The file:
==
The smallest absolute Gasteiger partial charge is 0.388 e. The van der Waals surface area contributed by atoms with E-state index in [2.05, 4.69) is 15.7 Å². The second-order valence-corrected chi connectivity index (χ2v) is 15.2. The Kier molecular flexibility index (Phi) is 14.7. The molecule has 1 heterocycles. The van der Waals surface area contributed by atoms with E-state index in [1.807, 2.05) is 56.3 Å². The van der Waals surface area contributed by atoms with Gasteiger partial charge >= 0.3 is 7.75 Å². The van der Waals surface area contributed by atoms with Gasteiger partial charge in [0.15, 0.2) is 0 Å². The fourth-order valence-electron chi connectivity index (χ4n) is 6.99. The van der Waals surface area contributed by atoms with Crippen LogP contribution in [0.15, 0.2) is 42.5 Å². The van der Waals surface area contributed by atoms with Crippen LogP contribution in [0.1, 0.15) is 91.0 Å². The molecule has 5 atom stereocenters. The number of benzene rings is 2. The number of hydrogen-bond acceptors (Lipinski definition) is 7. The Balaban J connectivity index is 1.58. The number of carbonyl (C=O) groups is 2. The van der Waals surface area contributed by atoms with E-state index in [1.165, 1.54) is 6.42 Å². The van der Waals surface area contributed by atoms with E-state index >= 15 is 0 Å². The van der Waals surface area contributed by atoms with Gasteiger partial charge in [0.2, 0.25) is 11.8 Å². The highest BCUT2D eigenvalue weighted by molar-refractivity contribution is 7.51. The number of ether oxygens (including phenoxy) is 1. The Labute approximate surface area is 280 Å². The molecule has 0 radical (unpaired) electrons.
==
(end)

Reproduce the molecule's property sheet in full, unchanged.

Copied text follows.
The smallest absolute Gasteiger partial charge is 0.388 e. The van der Waals surface area contributed by atoms with E-state index in [2.05, 4.69) is 15.7 Å². The second-order valence-corrected chi connectivity index (χ2v) is 15.2. The Kier molecular flexibility index (Phi) is 14.7. The molecule has 1 heterocycles. The van der Waals surface area contributed by atoms with E-state index in [1.807, 2.05) is 56.3 Å². The van der Waals surface area contributed by atoms with Gasteiger partial charge >= 0.3 is 7.75 Å². The van der Waals surface area contributed by atoms with Gasteiger partial charge in [0.15, 0.2) is 0 Å². The fourth-order valence-electron chi connectivity index (χ4n) is 6.99. The van der Waals surface area contributed by atoms with Crippen LogP contribution in [0.15, 0.2) is 42.5 Å². The van der Waals surface area contributed by atoms with Crippen LogP contribution in [0.1, 0.15) is 91.0 Å². The molecule has 5 atom stereocenters. The number of benzene rings is 2. The number of hydrogen-bond acceptors (Lipinski definition) is 7. The Balaban J connectivity index is 1.58. The number of carbonyl (C=O) groups is 2. The van der Waals surface area contributed by atoms with E-state index in [1.165, 1.54) is 6.42 Å². The van der Waals surface area contributed by atoms with E-state index >= 15 is 0 Å². The van der Waals surface area contributed by atoms with Gasteiger partial charge in [0.2, 0.25) is 11.8 Å². The highest BCUT2D eigenvalue weighted by molar-refractivity contribution is 7.51. The number of ether oxygens (including phenoxy) is 1. The Labute approximate surface area is 280 Å². The molecule has 0 radical (unpaired) electrons.